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Wayne Thiebaud: Cityscapes

Wayne Thiebaud: Cityscapes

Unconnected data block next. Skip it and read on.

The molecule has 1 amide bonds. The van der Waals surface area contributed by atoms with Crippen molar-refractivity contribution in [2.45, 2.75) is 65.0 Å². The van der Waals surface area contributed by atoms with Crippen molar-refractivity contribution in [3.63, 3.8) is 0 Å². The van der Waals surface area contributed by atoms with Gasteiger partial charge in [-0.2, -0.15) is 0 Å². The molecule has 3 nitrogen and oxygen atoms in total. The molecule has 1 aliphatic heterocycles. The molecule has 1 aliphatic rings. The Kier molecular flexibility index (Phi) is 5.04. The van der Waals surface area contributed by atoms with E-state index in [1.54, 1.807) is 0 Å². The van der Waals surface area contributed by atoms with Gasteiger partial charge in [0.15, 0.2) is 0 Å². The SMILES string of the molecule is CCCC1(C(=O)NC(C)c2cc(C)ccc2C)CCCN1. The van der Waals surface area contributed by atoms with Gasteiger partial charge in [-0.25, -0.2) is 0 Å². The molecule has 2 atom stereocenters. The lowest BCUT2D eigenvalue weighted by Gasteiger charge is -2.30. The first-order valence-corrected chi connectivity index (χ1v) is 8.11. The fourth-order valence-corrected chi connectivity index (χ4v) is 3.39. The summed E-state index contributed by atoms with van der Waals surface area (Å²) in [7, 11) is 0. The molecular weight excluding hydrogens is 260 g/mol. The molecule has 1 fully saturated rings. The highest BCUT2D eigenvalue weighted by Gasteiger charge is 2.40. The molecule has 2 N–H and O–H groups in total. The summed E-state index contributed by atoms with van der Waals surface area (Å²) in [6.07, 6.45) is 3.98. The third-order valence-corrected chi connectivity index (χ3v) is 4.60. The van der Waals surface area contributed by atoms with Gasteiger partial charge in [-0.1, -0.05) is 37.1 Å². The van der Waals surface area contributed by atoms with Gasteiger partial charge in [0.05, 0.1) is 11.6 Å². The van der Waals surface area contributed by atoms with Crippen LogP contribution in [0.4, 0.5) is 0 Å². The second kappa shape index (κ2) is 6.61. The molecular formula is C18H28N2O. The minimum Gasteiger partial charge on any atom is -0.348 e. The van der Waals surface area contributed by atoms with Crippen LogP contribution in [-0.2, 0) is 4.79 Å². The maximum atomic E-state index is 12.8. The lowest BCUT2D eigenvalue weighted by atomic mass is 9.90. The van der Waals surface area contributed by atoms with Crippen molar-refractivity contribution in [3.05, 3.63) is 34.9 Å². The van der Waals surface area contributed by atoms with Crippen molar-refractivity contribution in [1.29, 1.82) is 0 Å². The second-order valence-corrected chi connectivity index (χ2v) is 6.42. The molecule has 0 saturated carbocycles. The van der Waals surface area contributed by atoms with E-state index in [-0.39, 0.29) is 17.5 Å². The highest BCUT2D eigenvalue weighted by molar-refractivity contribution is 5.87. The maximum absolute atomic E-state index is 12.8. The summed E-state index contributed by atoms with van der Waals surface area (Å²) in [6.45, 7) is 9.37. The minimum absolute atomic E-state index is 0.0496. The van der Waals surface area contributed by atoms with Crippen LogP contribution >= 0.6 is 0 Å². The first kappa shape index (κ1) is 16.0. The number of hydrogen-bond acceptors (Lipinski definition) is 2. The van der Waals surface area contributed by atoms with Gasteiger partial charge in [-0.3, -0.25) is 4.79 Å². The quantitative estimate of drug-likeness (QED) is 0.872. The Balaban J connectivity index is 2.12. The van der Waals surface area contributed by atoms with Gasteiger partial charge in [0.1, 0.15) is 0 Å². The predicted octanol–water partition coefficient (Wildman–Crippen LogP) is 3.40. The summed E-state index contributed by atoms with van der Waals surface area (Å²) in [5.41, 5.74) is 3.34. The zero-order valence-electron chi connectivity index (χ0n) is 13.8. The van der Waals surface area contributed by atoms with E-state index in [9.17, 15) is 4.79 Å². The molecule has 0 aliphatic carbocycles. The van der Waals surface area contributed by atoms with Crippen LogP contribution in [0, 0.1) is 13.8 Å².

Exhibition catalog with an interview with the artist by Richard Wollheim. 52 pages with color reproductions. Published by Campbell-Thiebaud Gallery, San Francisco, 1993. From the interview: "I've always painted out-of-doors, with a French easel, some in the city, but not very much. So I started from the San Francisco intersection, and I remember one time painting on the street, and a nice man came along, an older fellow, and he stayed longer than most people would, and he watched, and finally he couldn't resist, and he said, 'I'll be God-damned. You are painting the intersection.' He couldn't believe it. So I knew from the beginning that I was in trouble. After painting directly on the street, and making 20 or 30 pictures that way, I felt none of them were very successful. The reason for not feeling that they were delivering on what I had hoped for had to do with some sort of dramatic feeling in this peculiar San Francisco landscape, and the on-site works weren't reflecting this. And, during this time, I had a chance to talk to the critic Brian O'Doherty, and he was relating to me how Edward Hopper worked on his city pictures. He made lots of different sketches, watercolors, drawings, and then he put them together, like a stage set. So I thought I would try that and see if it might help. I went back to the studio, and began to make a lot of drawings with graphite or charcoal on paper, which I could move around a lot, kind of playing around with them. These drawings seemed to offer more the kind of visual and physical feeling that was closer to the idea of San Francisco. So, when I returned to painting again, the city itself looked more like the composite drawings I had been making. And that dialogue between what was actually there and what was made up became the basis of the entire series. So in a sense, these early examples were an initiation into the project. [The artist refers to paintings in the exhibition that were dated about 1973 and were among the first of the cityscape series, which were executed over more than a twenty-year period.]"

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